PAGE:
• Queens around: One queen of each suit. (H12 S12 D12 C12). Worth 60 points.
  • Queens abound: All 8 queens. (H12 H12 S12 S12 D12 D12 C12 C12). Worth 600 points.
  • Jacks around: One jack of each suit. (H11 S11 D11 C11). Worth 40 points.
  • Jacks abound: All 8 jacks. (H11 H11 S11 S11 D11 D11 C11 C11). Worth 400 points.

Trick taking

Once melding concludes trick taking starts. The player who won the auction leads the first trick, and then the winner of each trick leads the next one. The player leading the trick can play any card they wish, but other players must follow the restrictions below:

  • You must play a card in the same suit as the lead card.
  • If you cannot play a card in suit, you must play a trump.
  • If you can neither follow suit or play a trump then you can play any card you wish
  • You must take the trick if doing so does not violate the above rules.
Example: The trump is spades. Bill leads the trick with the queen of hearts H12. Lisa has neither hearts nor spades and so can play any card from her hand. You have the ace of hearts and ten of hearts H9 H10 H14. You must play either the Ten of hearts or the ace of hearts as they are both in suit and can beat the queen of hearts. Note that you must take the trick if you can even if your partner is currently winning the trick. John has no hearts but has a queen of spades S12. He must trump if able and thus takes the trick with his queen.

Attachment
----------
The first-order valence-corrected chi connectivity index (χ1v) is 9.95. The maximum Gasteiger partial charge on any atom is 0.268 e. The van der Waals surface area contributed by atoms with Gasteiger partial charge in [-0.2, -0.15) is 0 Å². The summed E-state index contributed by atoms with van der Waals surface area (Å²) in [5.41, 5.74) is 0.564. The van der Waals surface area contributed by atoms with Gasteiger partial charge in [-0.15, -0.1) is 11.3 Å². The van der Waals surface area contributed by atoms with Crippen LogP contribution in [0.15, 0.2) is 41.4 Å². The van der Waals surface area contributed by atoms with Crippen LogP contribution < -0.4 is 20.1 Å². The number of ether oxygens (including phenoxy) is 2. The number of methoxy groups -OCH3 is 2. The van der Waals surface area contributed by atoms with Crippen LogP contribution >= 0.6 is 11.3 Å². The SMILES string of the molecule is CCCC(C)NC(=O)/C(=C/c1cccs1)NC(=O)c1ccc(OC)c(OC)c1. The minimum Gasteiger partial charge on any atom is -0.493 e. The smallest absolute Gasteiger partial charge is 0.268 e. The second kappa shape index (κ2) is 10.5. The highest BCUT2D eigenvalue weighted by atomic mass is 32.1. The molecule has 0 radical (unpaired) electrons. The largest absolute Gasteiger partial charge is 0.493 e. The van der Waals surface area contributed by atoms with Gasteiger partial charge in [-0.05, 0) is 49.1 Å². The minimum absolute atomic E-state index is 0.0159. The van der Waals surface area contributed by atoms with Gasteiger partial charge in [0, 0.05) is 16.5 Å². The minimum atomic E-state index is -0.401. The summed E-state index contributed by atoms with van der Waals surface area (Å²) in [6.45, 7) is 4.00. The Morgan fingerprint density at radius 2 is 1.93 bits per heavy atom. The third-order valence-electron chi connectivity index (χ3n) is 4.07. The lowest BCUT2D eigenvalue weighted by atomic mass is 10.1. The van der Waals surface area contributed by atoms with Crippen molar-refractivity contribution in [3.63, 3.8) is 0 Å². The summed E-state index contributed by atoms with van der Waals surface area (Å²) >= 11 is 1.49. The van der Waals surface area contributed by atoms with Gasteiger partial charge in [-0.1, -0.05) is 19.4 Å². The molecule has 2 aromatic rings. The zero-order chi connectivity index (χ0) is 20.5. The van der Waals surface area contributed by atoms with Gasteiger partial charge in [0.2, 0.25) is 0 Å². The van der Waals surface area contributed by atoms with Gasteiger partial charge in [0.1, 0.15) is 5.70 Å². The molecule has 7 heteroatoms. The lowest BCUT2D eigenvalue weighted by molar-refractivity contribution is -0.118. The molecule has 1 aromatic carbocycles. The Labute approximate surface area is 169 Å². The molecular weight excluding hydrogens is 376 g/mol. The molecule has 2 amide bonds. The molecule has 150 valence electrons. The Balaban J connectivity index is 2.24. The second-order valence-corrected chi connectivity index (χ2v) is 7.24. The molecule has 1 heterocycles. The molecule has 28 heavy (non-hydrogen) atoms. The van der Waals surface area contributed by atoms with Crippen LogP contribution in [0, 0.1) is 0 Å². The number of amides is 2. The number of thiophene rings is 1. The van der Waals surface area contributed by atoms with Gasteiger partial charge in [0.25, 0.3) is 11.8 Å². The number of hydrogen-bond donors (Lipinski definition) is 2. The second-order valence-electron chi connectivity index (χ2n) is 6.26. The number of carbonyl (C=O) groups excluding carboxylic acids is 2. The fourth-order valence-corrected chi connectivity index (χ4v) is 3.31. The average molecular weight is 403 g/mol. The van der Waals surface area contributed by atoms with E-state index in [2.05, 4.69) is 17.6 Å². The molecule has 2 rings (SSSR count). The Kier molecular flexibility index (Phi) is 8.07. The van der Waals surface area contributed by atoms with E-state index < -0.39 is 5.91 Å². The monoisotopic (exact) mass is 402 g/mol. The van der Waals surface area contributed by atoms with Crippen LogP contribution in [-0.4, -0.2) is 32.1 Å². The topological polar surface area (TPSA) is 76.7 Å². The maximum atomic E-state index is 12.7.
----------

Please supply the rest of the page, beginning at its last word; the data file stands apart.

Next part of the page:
The round ends when all 12 tricks have been taken.

Scoring

At the end of the round the players tally up their scores. Every ten (10), king, and ace collected in the round as part of tricks is worth 10 points. The last trick is worth 10 points regardless of contents. Thus a team can get a maximum of 250 points in the trick taking phase by getting all 8 tens, all 8 kings, all 8 aces, and the last trick of the round.

If a team is unable to get any points during the trick taking phase then they get no points that round, regardless of how many points they earned during melding. If the non bidding team gets at least 10 points during trick taking then their meld points and trick points are addded to their total score from previous rounds.

If the bidding team earns enough points from their melds and trick taking to match or exceed their bid then all their points are added to the total score. If they fail to meet their bid then they have "gone set" and earn no points that round. In addition their bid is subtracted from their total score.

Voluntarily going set